The short answer to this question is 'No'. Poetry is most often thought of as a structured literary form. The patterns of couplets, tercts and quatrains and device of enjambment that are referred to in this question are structural poetic devices.
However, Desiderata is a prose poem. The form of this type of poem when first seen on a page, may at first glance lead to an impression that the text is prose, as it does not have the rhymes and metrical rythms usually associated with poetry. The defining feature however, of a prose poem is that the text includes one or more poetic techniques and so,essentially, sounds like poetry.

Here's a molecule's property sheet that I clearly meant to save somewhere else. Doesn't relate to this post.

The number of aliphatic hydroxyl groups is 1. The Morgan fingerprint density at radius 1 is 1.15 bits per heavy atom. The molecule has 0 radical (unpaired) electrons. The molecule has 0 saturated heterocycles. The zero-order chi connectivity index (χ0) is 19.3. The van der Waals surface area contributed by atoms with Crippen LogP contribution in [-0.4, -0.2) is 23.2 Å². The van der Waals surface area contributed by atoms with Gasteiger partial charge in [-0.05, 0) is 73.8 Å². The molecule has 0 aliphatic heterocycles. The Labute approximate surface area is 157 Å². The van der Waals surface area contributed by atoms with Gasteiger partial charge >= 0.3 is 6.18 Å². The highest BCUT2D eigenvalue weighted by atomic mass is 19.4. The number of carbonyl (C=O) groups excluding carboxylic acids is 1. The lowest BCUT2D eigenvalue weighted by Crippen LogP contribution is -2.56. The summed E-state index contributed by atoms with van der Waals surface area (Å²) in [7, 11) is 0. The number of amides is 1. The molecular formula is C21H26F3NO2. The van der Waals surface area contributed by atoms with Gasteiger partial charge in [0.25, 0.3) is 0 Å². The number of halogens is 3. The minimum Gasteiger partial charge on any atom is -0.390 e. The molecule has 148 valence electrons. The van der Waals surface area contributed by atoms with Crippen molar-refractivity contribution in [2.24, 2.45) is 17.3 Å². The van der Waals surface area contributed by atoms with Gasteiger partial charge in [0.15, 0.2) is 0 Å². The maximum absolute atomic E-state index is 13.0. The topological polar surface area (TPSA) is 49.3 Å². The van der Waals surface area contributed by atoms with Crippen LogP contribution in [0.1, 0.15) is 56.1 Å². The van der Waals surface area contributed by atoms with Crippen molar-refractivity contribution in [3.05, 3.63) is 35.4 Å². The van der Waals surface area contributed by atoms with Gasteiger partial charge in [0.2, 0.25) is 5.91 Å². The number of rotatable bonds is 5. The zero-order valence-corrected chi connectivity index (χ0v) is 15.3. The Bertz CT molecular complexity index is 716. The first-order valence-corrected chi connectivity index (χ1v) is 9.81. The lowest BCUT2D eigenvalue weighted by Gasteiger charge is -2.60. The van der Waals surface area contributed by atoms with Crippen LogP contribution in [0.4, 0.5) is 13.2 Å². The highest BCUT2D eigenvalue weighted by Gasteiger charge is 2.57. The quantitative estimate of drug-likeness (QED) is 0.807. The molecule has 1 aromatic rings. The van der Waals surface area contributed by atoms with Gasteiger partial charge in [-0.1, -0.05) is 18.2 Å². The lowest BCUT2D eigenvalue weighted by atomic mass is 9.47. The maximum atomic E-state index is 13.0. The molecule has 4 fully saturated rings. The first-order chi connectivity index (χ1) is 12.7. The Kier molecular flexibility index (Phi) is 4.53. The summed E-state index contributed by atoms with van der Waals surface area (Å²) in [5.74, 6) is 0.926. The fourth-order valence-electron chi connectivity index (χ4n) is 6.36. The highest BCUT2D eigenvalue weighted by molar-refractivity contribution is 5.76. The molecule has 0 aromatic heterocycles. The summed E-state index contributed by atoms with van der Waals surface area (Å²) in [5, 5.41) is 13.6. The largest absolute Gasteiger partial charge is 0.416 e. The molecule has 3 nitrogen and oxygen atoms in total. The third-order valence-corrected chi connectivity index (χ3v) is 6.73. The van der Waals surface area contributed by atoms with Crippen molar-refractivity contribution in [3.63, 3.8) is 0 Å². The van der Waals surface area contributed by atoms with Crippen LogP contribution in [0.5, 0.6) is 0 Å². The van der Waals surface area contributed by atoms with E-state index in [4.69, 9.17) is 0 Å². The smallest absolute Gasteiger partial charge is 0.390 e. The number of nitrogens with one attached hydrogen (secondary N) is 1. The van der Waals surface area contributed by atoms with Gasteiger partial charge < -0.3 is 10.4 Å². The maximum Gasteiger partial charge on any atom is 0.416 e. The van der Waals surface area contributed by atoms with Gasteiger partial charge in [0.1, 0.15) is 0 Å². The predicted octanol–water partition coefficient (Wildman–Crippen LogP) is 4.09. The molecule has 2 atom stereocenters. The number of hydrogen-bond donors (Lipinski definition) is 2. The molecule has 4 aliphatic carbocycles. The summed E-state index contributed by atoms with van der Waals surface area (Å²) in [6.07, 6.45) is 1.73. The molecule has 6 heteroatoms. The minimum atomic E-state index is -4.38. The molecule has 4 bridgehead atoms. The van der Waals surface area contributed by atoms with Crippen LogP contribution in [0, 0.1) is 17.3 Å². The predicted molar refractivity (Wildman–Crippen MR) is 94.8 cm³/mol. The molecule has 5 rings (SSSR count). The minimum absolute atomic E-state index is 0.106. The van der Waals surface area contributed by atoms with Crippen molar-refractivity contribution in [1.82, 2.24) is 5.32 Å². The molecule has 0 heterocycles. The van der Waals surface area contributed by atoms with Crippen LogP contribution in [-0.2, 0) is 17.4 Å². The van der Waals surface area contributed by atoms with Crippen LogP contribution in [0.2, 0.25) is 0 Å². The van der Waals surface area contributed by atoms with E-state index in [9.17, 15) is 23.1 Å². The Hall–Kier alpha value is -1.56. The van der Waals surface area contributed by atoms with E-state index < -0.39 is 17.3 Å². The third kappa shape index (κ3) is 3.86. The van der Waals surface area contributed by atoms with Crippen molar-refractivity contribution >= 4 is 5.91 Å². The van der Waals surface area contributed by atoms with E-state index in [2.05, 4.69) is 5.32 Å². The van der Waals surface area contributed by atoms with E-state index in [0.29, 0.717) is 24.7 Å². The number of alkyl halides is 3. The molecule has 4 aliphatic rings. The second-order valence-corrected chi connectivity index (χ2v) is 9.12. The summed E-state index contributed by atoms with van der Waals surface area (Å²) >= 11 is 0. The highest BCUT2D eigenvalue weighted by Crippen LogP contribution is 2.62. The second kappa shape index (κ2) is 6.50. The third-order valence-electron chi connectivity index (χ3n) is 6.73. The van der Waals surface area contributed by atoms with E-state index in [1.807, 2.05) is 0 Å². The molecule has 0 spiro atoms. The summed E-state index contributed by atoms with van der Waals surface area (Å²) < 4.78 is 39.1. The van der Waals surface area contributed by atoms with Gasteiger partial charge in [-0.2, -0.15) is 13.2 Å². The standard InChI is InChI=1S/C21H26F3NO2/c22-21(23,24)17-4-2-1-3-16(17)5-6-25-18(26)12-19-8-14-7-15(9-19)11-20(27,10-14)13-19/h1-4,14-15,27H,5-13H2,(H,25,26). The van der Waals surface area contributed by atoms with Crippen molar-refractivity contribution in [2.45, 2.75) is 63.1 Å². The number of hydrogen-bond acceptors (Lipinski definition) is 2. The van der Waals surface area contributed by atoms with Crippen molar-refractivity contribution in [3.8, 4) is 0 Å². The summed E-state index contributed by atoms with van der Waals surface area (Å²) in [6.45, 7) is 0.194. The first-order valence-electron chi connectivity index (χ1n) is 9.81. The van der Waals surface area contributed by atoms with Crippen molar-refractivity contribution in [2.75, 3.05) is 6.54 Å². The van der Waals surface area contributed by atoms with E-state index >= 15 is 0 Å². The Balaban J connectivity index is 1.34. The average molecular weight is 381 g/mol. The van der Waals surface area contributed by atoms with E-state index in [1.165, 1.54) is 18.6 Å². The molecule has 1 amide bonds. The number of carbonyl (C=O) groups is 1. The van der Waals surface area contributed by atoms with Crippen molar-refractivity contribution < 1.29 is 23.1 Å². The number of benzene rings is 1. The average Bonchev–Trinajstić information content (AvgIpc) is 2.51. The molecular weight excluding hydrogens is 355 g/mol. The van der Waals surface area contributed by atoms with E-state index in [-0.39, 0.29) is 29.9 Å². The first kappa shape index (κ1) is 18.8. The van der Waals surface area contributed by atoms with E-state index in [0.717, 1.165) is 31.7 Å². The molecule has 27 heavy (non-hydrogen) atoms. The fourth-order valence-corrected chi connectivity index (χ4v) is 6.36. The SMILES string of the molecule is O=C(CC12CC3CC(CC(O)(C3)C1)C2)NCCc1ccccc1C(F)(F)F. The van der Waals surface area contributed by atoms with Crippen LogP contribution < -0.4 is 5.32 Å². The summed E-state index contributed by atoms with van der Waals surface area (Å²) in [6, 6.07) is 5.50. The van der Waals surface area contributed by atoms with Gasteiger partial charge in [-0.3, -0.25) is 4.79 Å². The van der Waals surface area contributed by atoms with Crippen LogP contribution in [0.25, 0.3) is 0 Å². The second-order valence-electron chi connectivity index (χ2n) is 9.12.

Couplets,tercets and quatrains are unlikely occurences in prose poems, which are usually written in sentences and paragraphs - as is Desiderata.. Enjambment is a technique in which the idea in a line is carried through to the following line, or lines, without punctuation at the end of lines.This technique might sometimes be used in prose poems but you will notice that each line in Desiderata ends with a punctuation mark - each line makes complete sense and is a self-contained thought.
The main technique employed in Desiderata is repeated parataxis, which is described in my article.